Information technology (down 1.2 per cent) was the worst-performing sector, with large-caps WiseTech (down 2 per cent), Xero (down 0.9 per cent), NEXTDC (down 1.3 per cent) and Altium (down 1.2 per cent) all trading lower, but recovering some of their earlier slumps. TechnologyOne (up 0.8 per cent) regained its earlier losses.
IDP Education (down 3.1 per cent) recorded the greatest declines among large-cap stocks, followed by James Hardie Industries (down 2.6 per cent) and Treasury Wine Estates (down 2.4 per cent).
Investor reaction to Woodside’s quarterly report was fairly muted, with shares in the energy giant down 0.4 per cent, after the company posted a record output in 2023, lifting quarterly revenue by 3 per cent, but it disappointed some analysts.
Eightcap market analyst Zoran Kresovic is confident the Australian sharemarket will exceed its all-time high in the coming weeks, despite the slowing growth of the local bourse following the bumper November to December period.
“We had a bit of a bounceback on the local front today after a really good day yesterday,” Kresovic said. “This year, I would probably put quite a bit of focus on the material and financials sectors, and I expect the banks to do quite well.
“On the global front, there’s still a lot of geopolitical tensions and a bit of uncertainty in the market as it’s pricing itself at the moment because we were expecting to see a 25 basis point interest rate cut from the US in March, but it looks like we’re not going to get there until the month of May.”
In commodities news, Brent Crude declined 1 per cent to $US79.28 a barrel, iron ore rose 2.6 per cent and spot gold lifted 0.2 per cent. The Australian dollar was trading 0.1 per cent higher at US65.76¢.
The S&P 500 rose 0.3 per cent. The Nasdaq composite climbed 0.4 per cent while the Dow Jones slipped 0.3 per cent, a day after topping 38,000 points for the first time.
Procter & Gamble climbed 4.1 per cent after posting stronger profit for the latest quarter than analysts expected. The company behind Charmin and Olay benefited from price hikes for its products, and it raised its forecast for profit for this full fiscal year.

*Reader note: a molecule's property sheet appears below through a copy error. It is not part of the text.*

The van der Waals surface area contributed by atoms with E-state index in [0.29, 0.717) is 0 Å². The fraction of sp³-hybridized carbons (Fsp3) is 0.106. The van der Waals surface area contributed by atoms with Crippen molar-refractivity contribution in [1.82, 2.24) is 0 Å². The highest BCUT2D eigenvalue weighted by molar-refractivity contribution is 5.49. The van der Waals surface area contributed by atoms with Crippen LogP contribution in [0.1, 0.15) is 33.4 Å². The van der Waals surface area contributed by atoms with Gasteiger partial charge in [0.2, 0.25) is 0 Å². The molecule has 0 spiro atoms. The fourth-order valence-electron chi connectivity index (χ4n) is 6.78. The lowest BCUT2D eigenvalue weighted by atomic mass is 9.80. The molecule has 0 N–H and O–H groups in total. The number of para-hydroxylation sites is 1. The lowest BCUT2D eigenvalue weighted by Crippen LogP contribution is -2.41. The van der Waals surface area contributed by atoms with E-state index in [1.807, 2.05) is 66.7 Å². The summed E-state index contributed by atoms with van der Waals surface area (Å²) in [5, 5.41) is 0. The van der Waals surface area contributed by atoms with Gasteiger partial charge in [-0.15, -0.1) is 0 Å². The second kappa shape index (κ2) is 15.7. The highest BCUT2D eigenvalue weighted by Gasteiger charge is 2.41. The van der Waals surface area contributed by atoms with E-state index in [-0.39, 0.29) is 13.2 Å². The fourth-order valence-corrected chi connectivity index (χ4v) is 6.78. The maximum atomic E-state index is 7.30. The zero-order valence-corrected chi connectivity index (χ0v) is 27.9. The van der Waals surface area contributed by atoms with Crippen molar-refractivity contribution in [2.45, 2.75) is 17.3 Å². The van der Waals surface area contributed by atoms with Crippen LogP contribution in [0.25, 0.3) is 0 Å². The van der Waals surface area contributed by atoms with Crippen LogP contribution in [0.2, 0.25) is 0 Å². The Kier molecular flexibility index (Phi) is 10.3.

United Airlines flew 5.3 per cent higher after it also reported stronger profit for the last three months of 2023 than analysts expected. It made more in revenue from customers in both basic economy and premium seats, though it warned it may lose money in the first three months of this year because of the grounding of its Boeing 737 Max 9 planes.
They helped offset an 11 per cent tumble for 3M after it gave a forecast for earnings this upcoming year that fell short of analysts’ expectations. The maker of Post-it notes and Command strips was the main reason the Dow dropped from its record.
Earnings season is kicking into gear, and more than a dozen companies in the S&P 500 reported their latest quarterly results Tuesday morning. More than 50 are scheduled to follow up later this week, including Tesla and Intel.
Expectations are relatively low for companies’ profits at the end of 2023. Analysts have forecast companies in the S&P 500 will deliver weaker overall earnings per share than a year earlier, which would be the fourth such decline in the last five quarters, according to FactSet.
Stocks have nevertheless rallied to records, mostly on expectations for the Federal Reserve to cut interest rates several times this year after hiking them dramatically the last two years.
Treasury yields have already eased considerably since the autumn on expectations for coming rate cuts, though critics warn traders may have gone overboard again in forecasting how many cuts will come and how soon the Fed will begin.
Yields were mixed in the bond market. The yield on the 10-year Treasury rose to 4.14 per cent from 4.11 per cent late Monday, though it remains well below its 5 per cent level during October.
The “everything rally” that began late last year on hopes for a pivot by the Fed likely caused mutual-fund managers to scramble to boost their ownership of stocks to keep up. Even when stocks took a mini-breather at the start of 2024, investors seemed to “remain little concerned with downside risk,” according to strategists at Barclays led by Venu Krishna. That could leave “less room for fundamental upside from here.”
In stock markets abroad, Hong Kong’s Hang Seng jumped 2.6 per cent to recover some of its sharp loss for the year so far on hopes that Chinese authorities may make moves to shore up markets. The Hang Seng is still down nearly 10 per cent so far in the young year on worries about a weak recovery for the world’s second-largest economy.
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“There are pressures of cost of living that have, according to Treasury analysis and according to common sense, most impacted low- and middle-income earners,” Prime Minister Anthony Albanese said, as he unveiled changes to the stage three tax cuts. “Since 2019, there has been a pandemic, there has been a recession, there has been global inflation. There has been not one war, but two wars, that has had an impact.”
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China’s leadership appears to be rattled by the accelerating three-year sharemarket rout that has enveloped their markets. The dramatic sell-off, however, is a symptom of a more fundamental malaise and therefore the rescue package now being mooted would be more a Band-Aid than a cure.
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